Distributed Learning: What's in a word?

At its root, Distributed Learning is any type of learning where time, place and/or pace are flexible. It is a model where students, often with the support of technology, are in control of when, where and how they they access their learning. They have the flexibility to accelerate learning already mastered or take additional time on areas they struggle with.  They have access to teachers, learning resources, peers and other experts when they need it. The student chooses the best time and place to do this. Indeed, looking at server logs we find that the busiest time for our students to access online learning is as late as 11pm from home!


Recently we asked a group of students who access distributed learning how they felt it best supported their learning. We took their feedback and fed it into a Word Cloud generator - a program that takes the written feedback and identifies words that occur most often.  Not surprisingly, you notice that pace is by far the most common term in the 88 responses to the survey. Time, help, access from home are also significant.

It isn’t a big surprise that students appreciate the flexibility afforded by distributed learning. We know that students learn in a variety of ways and paces. In fact this is is one of the core principles to provincial initiatives for re-inventing high school.



In Foothills School Division, Distributed learning has many faces.


1. The Hub

The Hub is a flexible learning program that exists within our current High school structure. Each of our high schools has at least one classroom dedicated to Hub programming and is staffed with two or more teachers.  These seven teachers work as a unit to meet the needs of their students.  Between the 3 high schools we have specialists for the 38 courses we currently offer. These include High School Mathematics, Sciences, Social Studies, English and Calm. We also offer programming in Physical Education, and General and Personal Psychology. At the time of writing, 447 students are taking at least one Hub course.


The majority of our hub students are regular High School Students who have elected to take one or more of their courses through the Hub. Students have one class period for each Hub course they take to work in the Hub classroom. Teachers on site work collaboratively with the subject specialist - who might be at a different school - to ensure students meet with success. Walking into a Hub classroom you’ll see students working at computers, working in groups, sitting with their Hub teachers, video conferencing and/or discussing learning challenges with their peers.  Although each person in the classroom may be working on different course material, structures within the classroom are still there to ensure student success. Teachers work with each student to develop a personal learning plan and hold students accountable to this plan.


2. Off Campus Programming

We also have a number of students who access learning outside the walls of Foothills School Division.  Among these students are returning grade 12 students who need to upgrade or fill in missing courses to apply for post secondary and students who, for a variety of reasons including sports, travel, and mental or physical health challenges are unable to attend their local High School.  Although these students access their learning through our online courseware, they also have regular contact with their teachers via videoconferencing and telephone. A personal learning plan helps set short term targets to ensure that they are on track to complete.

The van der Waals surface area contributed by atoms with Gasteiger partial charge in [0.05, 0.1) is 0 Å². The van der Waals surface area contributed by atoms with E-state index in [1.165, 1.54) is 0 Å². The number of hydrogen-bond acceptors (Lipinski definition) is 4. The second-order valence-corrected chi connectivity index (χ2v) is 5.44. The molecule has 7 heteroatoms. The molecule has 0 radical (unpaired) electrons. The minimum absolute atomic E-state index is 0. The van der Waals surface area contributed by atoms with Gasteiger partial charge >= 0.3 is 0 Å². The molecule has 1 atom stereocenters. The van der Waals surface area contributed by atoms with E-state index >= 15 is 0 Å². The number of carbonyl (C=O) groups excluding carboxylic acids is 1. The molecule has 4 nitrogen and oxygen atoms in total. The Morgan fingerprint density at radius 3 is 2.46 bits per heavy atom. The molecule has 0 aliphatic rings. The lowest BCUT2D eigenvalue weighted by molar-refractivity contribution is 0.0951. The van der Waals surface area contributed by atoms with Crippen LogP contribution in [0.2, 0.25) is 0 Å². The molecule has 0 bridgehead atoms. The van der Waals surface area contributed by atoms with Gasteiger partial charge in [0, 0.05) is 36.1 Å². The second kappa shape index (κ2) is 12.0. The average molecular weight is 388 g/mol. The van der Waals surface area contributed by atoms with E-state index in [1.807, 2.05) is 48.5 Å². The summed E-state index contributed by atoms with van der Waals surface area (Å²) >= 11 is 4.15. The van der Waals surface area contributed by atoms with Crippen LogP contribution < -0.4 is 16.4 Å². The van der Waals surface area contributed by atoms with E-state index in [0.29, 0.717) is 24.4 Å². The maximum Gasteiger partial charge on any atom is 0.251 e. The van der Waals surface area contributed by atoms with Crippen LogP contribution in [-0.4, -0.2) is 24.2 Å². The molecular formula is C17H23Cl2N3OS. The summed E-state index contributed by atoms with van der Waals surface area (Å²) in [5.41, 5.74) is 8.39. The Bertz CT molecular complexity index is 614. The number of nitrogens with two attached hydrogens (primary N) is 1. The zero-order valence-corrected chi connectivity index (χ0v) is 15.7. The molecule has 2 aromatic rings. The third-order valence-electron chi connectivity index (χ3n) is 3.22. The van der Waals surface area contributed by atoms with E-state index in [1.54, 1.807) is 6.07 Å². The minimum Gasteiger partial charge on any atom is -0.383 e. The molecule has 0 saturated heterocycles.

3. Extending the classroom beyond the school day

Many of our face to face classrooms use distributed learning. Tools such as Google Classroom, Moodle and Microsoft OneNote are being used to share resources, provide additional practice and feedback and provide opportunities for students to continue the learning when the day is complete. Technologies such as text to speech and speech to text help to remove barriers to student learning. Powerful tools such as Google Documents allow for collaborative editing and provide flexible opportunities for teachers and peers to give feedback on student learning.  Discussion boards and videoconferencing technologies enable classrooms to partner with other schools both locally and internationally. Hub courseware is being used to meet the needs of students requiring greater flexibility or additional resources for their students.  


4. Dual Credit Programs

Through our partnership with Bow Valley College, some High School students are being given the opportunity to get a jump on first year post secondary programming while gaining credit for high school CTS courses.  These students are typically scheduled into a Hub block where they access the College online courses with the support of Hub teachers.


5. 3rd Party Distributed Learning Services (ADLC)

Kindergarten through Grade 9 students who require this flexibility have the opportunity to access the Alberta Distributed Learning Center (ADLC).  Junior High and Elementary students who are unable to attend school for an extended period of time can access offer both online and print based programming.  This program offers much of the flexibility for students that the Hub can offer in High School.


Ultimately Distributed Learning is about flexibility. Its definition changes with student need and therefore it is fundamentally about placing the student at the center of his or her own learning. In Foothills, we value and support multiple Distributed Learning opportunities to ensure student success.

Feel free to contact me if you have questions about any of this.  Yours in learning,


Doug Stevens
Director of Distributed Learning
Twitter: @dstlearn